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The F-117 Nighthawk of the USAF was the world's first stealth bomber.
The F-117 Nighthawk is the world's first operational aircraft completely designed around stealth technology. F-117 Nighthawk is flown solely by the United States Air Force. The F-117 Nighthawk is a direct descendant of the Have Blue stealth prototype program.
The F-117A was widely publicized during the Gulf War. The Air Force has been trying to retire the F-117 Nighthawk, due mainly to the deployment of the more effective F-22 Raptor. The Air Force is planning to retire the F-117 Nighthawk from October 2006 to 2008, and no new pilots will be trained to fly the plane.
Designation of the F-117 Nighthawk.
The "F-" designation for this aircraft has not been officially explained; however, it seemed to use the pre-1962 USAF fighter sequence like the F-111. Most modern U.S. military aircraft use post-1962 designations which follow (somewhat) predictable pattern whereby "F-" was usually an air-to-air fighter, "B-" was usually a bomber, "A-" was usually a ground-attack aircraft, and "C-" was a cargo plane. Examples of the foregoing include the F-15 Eagle, the B-2 Spirit, the A-6 Intruder, and the C-130 Hercules. Still, since the Stealth Fighter is actually primarily a ground-attack plane, the fact that it retains an "F-" designation is one of the reasons there are several other theories. The USAF has always been more proud of its fighters than its ground-attack aircraft, which are sometimes denigrated as "mud movers." During development the term 'LT', for Logistics Trainer, was often used.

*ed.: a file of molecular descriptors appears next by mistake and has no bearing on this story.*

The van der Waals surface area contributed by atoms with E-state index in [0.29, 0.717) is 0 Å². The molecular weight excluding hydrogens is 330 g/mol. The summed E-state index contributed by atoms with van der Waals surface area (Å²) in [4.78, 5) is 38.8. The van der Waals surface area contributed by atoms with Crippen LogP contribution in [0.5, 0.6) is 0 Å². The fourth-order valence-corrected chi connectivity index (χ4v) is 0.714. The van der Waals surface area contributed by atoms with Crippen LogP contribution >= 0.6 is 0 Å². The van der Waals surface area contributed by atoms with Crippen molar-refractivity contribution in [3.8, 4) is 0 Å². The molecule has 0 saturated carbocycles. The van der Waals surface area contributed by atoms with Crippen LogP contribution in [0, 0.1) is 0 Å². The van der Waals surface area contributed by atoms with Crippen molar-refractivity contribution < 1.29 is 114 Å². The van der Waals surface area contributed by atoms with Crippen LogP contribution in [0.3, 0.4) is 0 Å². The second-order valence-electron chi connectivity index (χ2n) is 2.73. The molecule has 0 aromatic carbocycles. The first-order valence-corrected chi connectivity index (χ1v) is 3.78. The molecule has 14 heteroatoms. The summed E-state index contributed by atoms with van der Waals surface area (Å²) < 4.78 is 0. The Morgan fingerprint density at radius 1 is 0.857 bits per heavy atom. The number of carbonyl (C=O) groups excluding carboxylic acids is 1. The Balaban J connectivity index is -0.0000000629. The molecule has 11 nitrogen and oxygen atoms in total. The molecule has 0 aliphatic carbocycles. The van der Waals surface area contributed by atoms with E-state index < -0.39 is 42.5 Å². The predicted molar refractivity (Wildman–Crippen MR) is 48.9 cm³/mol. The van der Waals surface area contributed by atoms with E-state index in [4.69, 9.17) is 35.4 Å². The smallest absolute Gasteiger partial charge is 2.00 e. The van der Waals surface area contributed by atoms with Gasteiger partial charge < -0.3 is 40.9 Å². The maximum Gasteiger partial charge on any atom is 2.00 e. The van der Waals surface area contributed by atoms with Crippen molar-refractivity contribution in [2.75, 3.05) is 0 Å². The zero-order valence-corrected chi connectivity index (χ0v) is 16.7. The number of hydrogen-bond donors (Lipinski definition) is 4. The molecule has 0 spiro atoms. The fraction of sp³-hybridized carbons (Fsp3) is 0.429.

Also, a recent televised documentary quoted a senior member of the F-117A development team as saying that the top-notch fighter pilots required to fly the new aircraft were more easily attracted to an F- plane, as opposed to a B- or A- aircraft. There has been something of a class distinction between fighter and bomber crews, particularly in the days of the Strategic Air Command (1945-1991), and flying one type often limited a pilot's prospects for flying the other.
The USAF maintains that the F-117A can carry air-to-air missiles, giving it air-to-air combat capability in addition to its primary air-to-ground mission. While that may be technically true, the aircraft is of unknown capability in air-combat. It is likely a poor dogfighter, but there is no expert opinion on its other abilities.